The Webop Virtual Family Jazz Party is streaming on demand at jazz.org/wfjp from June 26 – July 18, 2021. $10. (It’s actually pay what you can. Jazz at Lincoln Center deserves our support, but if you can’t afford it, enter $0. Being together is more important than money.)
Webop Virtual Family Jazz Party
The band is:
- Vocals Goussy Célestin and Sofía Tosello
- Trumpet: Tatum Greenblatt
- Piano: Mika Nishimura
- Bass: Pablo Menares
- Drums: Juan Carlos Polo
- Percussion: Mayra Casales
In a way, this is just a family jazz party for kids, but there is actually a lot of context here.
Ms. Goussy Célestin
Goussy Célestin is a New York jazz musician and dancer who explores New Orleans and Haitian music and dance traditions. That’s really important because the Haitian diaspora had a profound influence on what became Latin music in the Caribbean and New York City, what became blues in the United States, and what became jazz in New Orleans. From the gospel and the blues to Latin trap, all popular music and dance of the United States grew from these roots. goussycelestin.com
Jazz is Creole, but Creole is code for Haitian and Haitian diaspora. Modern jazz Bebop and Latin jazz Cubop were born together in New York City in the 1940s. The bop in Bebop, Cubop and Webop is syncopation in all its possibilities. That is a signature of Haitian and West African culture. It’s the tumbao (the natural swing in a woman’s walk). It’s the swing in swing.
Ms. Sofía Tosello
Sofía Tosello is a New York Argentine jazz singer who works in tango and Argentine folklore, Afro-Peruvian and Caribbean rhythms. All of these derive from African and Indigenous roots with European influences. Like most Argentines, Tosello is Italian descent. Argentines are very proud of being “Criollo” or Americans of the Americas and Argentine folk music is mostly Indigenous. sofiatosello.com
Creole and Criollo
Between Creole and Criollo, Ms. Goussy and Ms. Sofía represent almost the entire Latin world. Que chévere.
“Chévere” is a French word that means “cool” in Puerto Rico. That’s also a remnant of the Haitian Diaspora. There are Haitian footprints all over the Caribbean and New Orleans. Even Trinidad Carnival, the mother of Caribbean Carnival was created in Trinidad by the Haitian Diaspora.
El Barrio is on the east side of Fifth Avenue at the top of Central Park. West of Fifth Avenue is Harlem, NYC’s iconic African American community.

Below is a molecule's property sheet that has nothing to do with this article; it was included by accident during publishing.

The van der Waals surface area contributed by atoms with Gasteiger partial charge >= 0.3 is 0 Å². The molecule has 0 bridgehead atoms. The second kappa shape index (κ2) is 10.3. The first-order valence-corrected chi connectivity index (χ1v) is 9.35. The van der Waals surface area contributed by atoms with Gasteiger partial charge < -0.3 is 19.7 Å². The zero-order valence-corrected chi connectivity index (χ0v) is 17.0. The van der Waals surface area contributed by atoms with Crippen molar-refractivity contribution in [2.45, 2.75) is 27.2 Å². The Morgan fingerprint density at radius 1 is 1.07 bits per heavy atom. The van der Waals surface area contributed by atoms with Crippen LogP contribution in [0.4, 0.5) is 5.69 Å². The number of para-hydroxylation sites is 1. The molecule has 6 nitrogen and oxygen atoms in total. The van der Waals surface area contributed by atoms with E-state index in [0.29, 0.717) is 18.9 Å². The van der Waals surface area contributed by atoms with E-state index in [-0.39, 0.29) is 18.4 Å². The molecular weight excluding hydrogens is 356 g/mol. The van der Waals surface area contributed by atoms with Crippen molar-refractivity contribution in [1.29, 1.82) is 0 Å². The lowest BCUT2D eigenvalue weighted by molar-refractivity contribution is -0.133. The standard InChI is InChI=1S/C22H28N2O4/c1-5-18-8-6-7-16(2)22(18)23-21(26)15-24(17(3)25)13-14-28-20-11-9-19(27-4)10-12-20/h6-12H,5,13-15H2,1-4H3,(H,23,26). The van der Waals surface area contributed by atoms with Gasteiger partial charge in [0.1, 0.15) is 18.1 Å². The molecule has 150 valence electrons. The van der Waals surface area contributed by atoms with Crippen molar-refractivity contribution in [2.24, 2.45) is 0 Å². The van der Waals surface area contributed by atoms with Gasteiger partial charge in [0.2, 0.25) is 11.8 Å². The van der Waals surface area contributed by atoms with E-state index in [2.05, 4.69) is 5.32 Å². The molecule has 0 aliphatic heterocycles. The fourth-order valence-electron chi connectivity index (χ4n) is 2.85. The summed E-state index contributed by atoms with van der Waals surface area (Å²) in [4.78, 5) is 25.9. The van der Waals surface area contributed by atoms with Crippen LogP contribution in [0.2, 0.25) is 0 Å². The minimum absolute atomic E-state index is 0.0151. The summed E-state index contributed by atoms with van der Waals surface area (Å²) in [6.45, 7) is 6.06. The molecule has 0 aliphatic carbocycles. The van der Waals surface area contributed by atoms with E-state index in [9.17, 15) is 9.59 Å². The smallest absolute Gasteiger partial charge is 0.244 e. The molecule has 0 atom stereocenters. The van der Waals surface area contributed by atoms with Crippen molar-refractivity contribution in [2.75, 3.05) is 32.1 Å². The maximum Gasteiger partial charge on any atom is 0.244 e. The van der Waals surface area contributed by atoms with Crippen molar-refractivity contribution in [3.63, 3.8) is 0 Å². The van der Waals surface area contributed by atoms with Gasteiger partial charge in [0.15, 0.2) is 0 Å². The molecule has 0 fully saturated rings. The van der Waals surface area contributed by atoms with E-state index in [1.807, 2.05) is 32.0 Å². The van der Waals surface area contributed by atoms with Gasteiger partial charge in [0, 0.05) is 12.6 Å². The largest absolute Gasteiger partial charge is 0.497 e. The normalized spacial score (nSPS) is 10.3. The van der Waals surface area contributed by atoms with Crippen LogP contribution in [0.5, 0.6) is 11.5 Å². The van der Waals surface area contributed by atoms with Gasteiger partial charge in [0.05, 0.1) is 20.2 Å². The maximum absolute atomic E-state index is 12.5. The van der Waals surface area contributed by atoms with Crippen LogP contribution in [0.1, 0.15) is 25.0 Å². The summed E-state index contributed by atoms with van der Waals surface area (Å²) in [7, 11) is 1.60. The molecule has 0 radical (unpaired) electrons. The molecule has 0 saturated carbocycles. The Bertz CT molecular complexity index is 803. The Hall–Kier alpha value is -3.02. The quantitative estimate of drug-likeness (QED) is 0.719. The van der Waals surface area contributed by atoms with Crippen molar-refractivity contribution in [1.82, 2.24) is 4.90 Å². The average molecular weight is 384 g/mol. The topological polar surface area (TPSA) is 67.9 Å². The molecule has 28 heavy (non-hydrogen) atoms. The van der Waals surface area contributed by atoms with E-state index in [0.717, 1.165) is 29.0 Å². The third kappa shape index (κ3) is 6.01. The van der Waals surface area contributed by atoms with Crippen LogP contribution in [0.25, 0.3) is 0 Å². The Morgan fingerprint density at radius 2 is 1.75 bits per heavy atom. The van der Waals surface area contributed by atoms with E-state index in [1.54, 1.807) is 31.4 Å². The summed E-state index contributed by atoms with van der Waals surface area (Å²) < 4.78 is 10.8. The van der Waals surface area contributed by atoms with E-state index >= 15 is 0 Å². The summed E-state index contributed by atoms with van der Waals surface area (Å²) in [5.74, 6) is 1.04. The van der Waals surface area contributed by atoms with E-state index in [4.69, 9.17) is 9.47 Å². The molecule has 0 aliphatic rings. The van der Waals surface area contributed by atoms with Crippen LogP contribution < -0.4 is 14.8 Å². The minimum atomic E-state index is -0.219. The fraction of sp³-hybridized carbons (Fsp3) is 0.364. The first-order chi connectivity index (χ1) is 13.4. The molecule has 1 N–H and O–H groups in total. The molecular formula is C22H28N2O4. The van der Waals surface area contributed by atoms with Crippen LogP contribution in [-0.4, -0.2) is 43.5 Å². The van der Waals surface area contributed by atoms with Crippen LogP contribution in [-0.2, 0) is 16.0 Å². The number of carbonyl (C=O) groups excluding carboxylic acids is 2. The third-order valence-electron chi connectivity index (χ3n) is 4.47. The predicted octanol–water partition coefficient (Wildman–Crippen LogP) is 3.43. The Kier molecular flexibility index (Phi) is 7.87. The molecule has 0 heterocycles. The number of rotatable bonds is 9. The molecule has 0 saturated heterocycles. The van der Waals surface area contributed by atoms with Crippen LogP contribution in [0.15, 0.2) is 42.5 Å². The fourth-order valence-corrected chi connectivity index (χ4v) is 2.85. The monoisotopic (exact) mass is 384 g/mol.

Fifth Avenue at 110th St is where Duke Ellington Circle meets Tito Puente Way. That’s some urban poetry.
Back in the day Latin musicians (including a young Tito Puente) used to cross Fifth Avenue to listen to the jazz cats in Harlem. Jazz musicians used to cross Fifth Avenue to listen to Latin musicians in El Barrio. We mixed together in Harlem and East Harlem ballrooms, at the jazz clubs on 52nd St, the Palladium Ballroom, and downtown at the Village Gate.
Dizzy Gillespie, one of the father’s of bebop, was in the middle of it all. While Dizzy, Charlie Parker and others were creating bebop at Minton’s in Harlem (the room is still a jazz club), Machito and his music director Mario Bauzá were creating cubop (cubop is Cuban bepop or Latin jazz) at the Palladium Ballroom. Dizzy asked Bauzá for a conga player and got Chano Pozo. That gave us jazz standards like “Manteca” and “Tin Tin Deo.” It also brought Latin percussion back into mainstream jazz.
Today nobody thinks twice about hearing Latin percussion in straight ahead jazz, but it wasn’t always so. We have to thank Dizzy Gillespie for that. Jazz and Latin jazz are a natural fit because they were separated at birth in the Caribbean. In the Colonial Era, they took away the drum and we got the blues. Dizzy brought it back.
Singing and Dancing with Your Kids
Most culture begins at home. We walk and talk and sing and dance the way our parents did. Our heritage traditions are designed to bring people together. That’s why they are so powerful and so fun. Kids have a natural bop, and the Webop Virtual Family Jazz Party is a great place to be a kid or be with your kids.